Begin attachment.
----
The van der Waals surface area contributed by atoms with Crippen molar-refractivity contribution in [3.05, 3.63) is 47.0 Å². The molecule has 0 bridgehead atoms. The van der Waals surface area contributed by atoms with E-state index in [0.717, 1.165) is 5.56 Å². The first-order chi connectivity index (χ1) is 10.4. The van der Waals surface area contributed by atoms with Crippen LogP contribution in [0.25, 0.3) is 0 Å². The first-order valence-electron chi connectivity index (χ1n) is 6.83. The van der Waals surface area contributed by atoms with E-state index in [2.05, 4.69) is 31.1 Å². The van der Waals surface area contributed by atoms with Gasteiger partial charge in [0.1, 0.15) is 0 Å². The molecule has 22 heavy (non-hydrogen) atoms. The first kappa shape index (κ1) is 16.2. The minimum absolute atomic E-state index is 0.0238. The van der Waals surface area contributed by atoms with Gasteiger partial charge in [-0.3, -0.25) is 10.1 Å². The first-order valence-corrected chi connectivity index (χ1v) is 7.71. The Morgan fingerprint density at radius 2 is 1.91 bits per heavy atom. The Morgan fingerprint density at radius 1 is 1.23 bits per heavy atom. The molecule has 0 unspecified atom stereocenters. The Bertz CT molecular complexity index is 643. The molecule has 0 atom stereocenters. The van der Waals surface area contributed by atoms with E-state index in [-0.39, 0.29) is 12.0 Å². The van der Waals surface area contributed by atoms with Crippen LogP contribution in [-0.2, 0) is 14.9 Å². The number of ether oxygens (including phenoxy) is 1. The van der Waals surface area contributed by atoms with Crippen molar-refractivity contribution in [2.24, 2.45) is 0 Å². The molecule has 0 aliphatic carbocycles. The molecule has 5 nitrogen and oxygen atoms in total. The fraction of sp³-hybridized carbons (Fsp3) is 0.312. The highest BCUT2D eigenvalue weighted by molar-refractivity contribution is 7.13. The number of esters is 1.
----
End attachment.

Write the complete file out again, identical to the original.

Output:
The van der Waals surface area contributed by atoms with Crippen molar-refractivity contribution in [3.05, 3.63) is 47.0 Å². The molecule has 0 bridgehead atoms. The van der Waals surface area contributed by atoms with E-state index in [0.717, 1.165) is 5.56 Å². The first-order chi connectivity index (χ1) is 10.4. The van der Waals surface area contributed by atoms with Crippen LogP contribution in [0.25, 0.3) is 0 Å². The first-order valence-electron chi connectivity index (χ1n) is 6.83. The van der Waals surface area contributed by atoms with E-state index in [2.05, 4.69) is 31.1 Å². The van der Waals surface area contributed by atoms with Gasteiger partial charge in [0.1, 0.15) is 0 Å². The molecule has 22 heavy (non-hydrogen) atoms. The first kappa shape index (κ1) is 16.2. The minimum absolute atomic E-state index is 0.0238. The van der Waals surface area contributed by atoms with Gasteiger partial charge in [-0.3, -0.25) is 10.1 Å². The first-order valence-corrected chi connectivity index (χ1v) is 7.71. The Morgan fingerprint density at radius 2 is 1.91 bits per heavy atom. The Morgan fingerprint density at radius 1 is 1.23 bits per heavy atom. The molecule has 0 unspecified atom stereocenters. The Bertz CT molecular complexity index is 643. The molecule has 0 atom stereocenters. The van der Waals surface area contributed by atoms with E-state index in [-0.39, 0.29) is 12.0 Å². The van der Waals surface area contributed by atoms with Crippen LogP contribution in [-0.2, 0) is 14.9 Å². The number of ether oxygens (including phenoxy) is 1. The van der Waals surface area contributed by atoms with Crippen molar-refractivity contribution in [2.24, 2.45) is 0 Å². The molecule has 0 aliphatic carbocycles. The molecule has 5 nitrogen and oxygen atoms in total. The fraction of sp³-hybridized carbons (Fsp3) is 0.312. The highest BCUT2D eigenvalue weighted by molar-refractivity contribution is 7.13. The number of esters is 1.